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Swedish Traditions

On Christmas, which is celebrated on December 24th instead of the 25th as in the America, Swedes enjoy large meals and presents galore.

Santa Clause in Sweden

Swedish Santa Claus in a box.
Swedish Santa Claus outfit.

Typically after dinner the father will “step out for the newspaper” and a few minutes later “Santa Clause” will visit the house and hand out presents. It is a pity that each year the father has such terrible timing and misses Santa, though I am told if one is lucky they can find a “Santa for hire” so the whole family can enjoy Santa’s visit! If Santa is not showing up (i.e. there are no young children in the house, then gifts are simply exchanged after dinner. One can sometimes find rhymes on the gifts Swedes exchange with one another. The American tradition of stockings by the fireplace are not traditional in Sweden.

Swedish Christmas Trees

Traditional Home Christmas Tree
A traditional live Christmas tree in Sweden.

Christmas trees are usually put up some time in December. As with most places both fake and real trees are available. Those who choose to have the more authentic (and more messy) live tree will usually go to the forest and cut down the tree themselves.

Similar to America, in Sweden the Swedes celebrate with a decorated, lighted Christmas tree with presents underneath. Unlike the U.S.A. the lights on the Swedish Christmas tree typically look like candles. Candy Canes can be found in stores in Sweden during Christmas time and are put on the Christmas tree similar to the United States.

Candy Canes: Swedish or American?

The first recorded example of the use of candy canes to decorate a Christmas tree in North America was in 1847, when a Swedish-German immigrant, August Imgard, hung candy canes from the branches of a Christmas tree. Consequently, some people attribute the red-and-white striped confection to Sweden, but it is not clear where in Europe precisely this tradition originated from.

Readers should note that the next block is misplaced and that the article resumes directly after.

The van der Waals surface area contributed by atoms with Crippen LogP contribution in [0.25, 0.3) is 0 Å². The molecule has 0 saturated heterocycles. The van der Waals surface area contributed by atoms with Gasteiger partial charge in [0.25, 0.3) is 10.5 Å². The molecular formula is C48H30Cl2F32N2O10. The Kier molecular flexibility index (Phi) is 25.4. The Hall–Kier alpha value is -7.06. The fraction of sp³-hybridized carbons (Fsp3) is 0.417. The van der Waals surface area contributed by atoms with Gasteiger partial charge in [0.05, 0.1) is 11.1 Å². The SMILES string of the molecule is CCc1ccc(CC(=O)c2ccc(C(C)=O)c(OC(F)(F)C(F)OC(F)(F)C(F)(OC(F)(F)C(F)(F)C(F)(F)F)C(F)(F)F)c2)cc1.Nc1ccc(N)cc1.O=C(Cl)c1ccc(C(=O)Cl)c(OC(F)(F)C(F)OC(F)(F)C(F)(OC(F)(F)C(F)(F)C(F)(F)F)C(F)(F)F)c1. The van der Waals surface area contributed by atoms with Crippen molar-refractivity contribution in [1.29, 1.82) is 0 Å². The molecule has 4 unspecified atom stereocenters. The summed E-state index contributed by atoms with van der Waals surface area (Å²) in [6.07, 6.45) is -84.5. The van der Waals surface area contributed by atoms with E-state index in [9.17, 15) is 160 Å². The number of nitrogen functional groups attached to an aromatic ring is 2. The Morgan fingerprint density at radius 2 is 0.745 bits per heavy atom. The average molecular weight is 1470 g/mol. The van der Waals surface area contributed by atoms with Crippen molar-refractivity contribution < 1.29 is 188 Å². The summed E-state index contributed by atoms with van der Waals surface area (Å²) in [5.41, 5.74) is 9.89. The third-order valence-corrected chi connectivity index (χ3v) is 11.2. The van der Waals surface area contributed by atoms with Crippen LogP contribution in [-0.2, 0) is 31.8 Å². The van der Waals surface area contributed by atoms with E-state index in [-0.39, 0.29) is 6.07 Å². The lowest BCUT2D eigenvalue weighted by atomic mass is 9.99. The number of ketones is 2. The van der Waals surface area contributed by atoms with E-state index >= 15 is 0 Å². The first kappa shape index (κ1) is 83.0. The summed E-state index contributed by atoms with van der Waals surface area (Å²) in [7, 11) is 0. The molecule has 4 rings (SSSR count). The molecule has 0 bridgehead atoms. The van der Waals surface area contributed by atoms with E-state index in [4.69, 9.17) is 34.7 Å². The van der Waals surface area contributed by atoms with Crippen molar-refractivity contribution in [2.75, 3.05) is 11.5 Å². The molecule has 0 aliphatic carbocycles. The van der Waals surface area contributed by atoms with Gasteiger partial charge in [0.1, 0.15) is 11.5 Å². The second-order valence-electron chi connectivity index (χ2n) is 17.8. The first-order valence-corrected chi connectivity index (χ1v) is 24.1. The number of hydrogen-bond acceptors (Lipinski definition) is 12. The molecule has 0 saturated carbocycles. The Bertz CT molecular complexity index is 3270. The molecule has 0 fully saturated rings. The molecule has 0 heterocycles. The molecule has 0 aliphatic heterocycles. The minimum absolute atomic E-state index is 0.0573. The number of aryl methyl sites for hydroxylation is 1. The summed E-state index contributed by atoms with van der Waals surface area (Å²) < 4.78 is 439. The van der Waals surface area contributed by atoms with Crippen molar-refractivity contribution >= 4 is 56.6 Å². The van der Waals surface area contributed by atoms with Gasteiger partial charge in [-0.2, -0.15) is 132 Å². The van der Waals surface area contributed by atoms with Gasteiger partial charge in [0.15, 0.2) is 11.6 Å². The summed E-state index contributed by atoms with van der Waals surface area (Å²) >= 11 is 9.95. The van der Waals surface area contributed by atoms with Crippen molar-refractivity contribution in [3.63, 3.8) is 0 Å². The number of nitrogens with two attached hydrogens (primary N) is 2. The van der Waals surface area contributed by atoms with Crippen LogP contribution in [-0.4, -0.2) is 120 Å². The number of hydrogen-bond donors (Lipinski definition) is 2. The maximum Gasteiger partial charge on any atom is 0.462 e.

Swedish Christmas Dinner

Swedish Christmas Meats
Variety of meats including lamb, ham, and moose meat

Swedes also usually have a feast on Christmas Day, consisting of ham, different meats, rice porridge, and lots of fish. At Missfoster’s first Swedish Christmas dinner in 2010 everyone received one baked potato each to accompany the Christmas feast. To an American used to mashed potatoes and other delightfully fat potato side dishes, a plain baked potato may seem very- er, plain?

Swedish Christmas fish

Swedish Christmas Treats


Swedish Christmas Cookies

As with most cultures, Christmas cookies are something the whole family looks forward to and are a must for the Swedish Christmas fika. Swedish cookies differ from rolls to bars to baked goods. Ginger cookies are also very popular during Christmas time.


Chocolates are also very popular during Christmas time in Sweden – I can only assume that sales must go up. Employers usually give out chocolate to their employees as part of the annual Christmas gift.

aladdin chocolate

Aladdin chocolate, which is a box of assorted chocolate is the most common, easy to find, and popular during this time of year. While the original was a mix of dark and milk chocolate, they have expanded their brand to make Aladdin chocolate boxes that are only milk or only dark chocolate for those who have a preference.


A Swede and his Julmust

Julmust is a special carbonated drink with a very unique taste that is only found in Sweden during the Christmas season. I am told that CocaCola looses a lot of sales during this time of year in Sweden due to everyone purchasing Julmust. Keeping up with the times, Julmust is also available in a diet version.

Swedish Christmas Downtown

Christmas in Sweden.
Christmas tree erected in downtown Skellefteå.

Lately, the mall has been packed with Christmas shoppers. Looks like it’s business as usual for this time of year. We went to downtown Skellefteå a few weeks before Christmas and it was a madhouse.

Swedish Christmas shoppers.
Swedish Christmas shoppers.
Familiar Christmas-time activity.
Familiar Christmas-time activity.

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